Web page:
But it was inevitable that people would be flying around in planes pretty soon. At a time when the great Zeppelins of Germany were landing in New York, America was still giving barnstorm rides and delivering the mail in surplus Jennies. America was pretty far behind the world.


Juan Trippe saw an opportunity to fly mail from Miami to Havana Cuba, which in 1934 was still a big deal and the fledgling PanAm was born. Trippe expanded his routes over time and eventually had about 2400 miles of routes around Central and the Northern part of South America and like all airlines the mail was subsidizing the carrying of passengers. European airlines were predominantly national airlines, fully funded by their governments to project influence around the world. By this time Air France, British Airways and especially Lufthansa were also starting to project power around the world and in Latin America. Trippe was able to convince the government that this was legal but largely in conflict with the Monroe Doctrine that held the Western hemisphere belonged to the US. We were also in the shadow of WWI where the Germans were not looked upon kindly and we were pretty isolationist. But he does convince the US govenment to raise postal rates for international deliveries making air expansion viable.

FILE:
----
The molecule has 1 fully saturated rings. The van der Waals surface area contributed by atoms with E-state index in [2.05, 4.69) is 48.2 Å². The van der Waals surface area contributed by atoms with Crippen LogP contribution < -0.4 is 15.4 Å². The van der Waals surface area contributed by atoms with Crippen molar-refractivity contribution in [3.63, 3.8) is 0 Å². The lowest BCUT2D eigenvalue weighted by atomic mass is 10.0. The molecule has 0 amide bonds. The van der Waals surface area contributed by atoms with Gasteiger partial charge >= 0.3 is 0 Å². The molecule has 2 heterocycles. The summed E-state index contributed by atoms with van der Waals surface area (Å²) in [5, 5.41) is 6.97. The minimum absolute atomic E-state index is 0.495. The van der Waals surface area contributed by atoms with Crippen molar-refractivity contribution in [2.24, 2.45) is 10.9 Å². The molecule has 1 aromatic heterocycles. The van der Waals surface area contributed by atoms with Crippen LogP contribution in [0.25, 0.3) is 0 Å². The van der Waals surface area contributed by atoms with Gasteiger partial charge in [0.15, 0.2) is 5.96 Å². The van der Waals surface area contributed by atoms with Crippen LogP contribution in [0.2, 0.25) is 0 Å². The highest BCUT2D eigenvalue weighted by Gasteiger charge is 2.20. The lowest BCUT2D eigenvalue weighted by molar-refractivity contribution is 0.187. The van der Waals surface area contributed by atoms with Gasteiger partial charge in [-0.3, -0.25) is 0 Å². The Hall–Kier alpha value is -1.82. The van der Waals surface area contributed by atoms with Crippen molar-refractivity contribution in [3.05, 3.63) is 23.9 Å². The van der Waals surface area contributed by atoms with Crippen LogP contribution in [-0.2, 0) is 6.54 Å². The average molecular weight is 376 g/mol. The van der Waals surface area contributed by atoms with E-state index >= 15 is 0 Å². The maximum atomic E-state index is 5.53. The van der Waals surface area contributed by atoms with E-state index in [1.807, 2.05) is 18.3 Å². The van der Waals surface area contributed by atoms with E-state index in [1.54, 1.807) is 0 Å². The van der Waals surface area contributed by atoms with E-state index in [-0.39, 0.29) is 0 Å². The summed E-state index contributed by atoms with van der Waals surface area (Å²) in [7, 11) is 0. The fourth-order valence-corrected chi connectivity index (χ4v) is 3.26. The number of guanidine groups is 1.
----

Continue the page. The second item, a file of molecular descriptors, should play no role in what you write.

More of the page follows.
So fast forward. The US funds PanAm to do a lot of development and Tripp's next big thing is to go trans Atlantic with mail and passenger service. At the 11th hour the British, Germans and French - who held the intermediate lands on the 3 viable routes to Europe all put a kibosh on PanAm's Atlantic dreams. Trippe then had the Martin M-130 or China Clipper built and opened the air route across the Pacific through Hawaii, Midway, Wake and Guam to the Philippines at a time when no one thought it possible. The distance to Hawaii was about 2,400 miles and there wasn't a plane built that could fly that far until the China Clipper. The M-130 had a range of 3,000 miles but you still had to hit a tiny spec of land in the middle of an ocean for this to work. Concurrently radio navigation was developed and with land stations on the islands the age of the flying boat was born.





By the late 60's Pratt was well entrenched in commercial aviation. The B707 and the Douglas DC8 were powered by the P&W JT3 and the B737 and Douglas 727 were powered by the more powerful JT8. Both of these engines were successful military engines before going commercial. HOwever, none of these aircraft had the carrying capacity nor range that PanAm wanted. PanAm wanted a transpacific airplane. The other big players like American Airlines and Delta Airlines wanted something that would do the US coast to coast, US north to south and trans-Atlantic.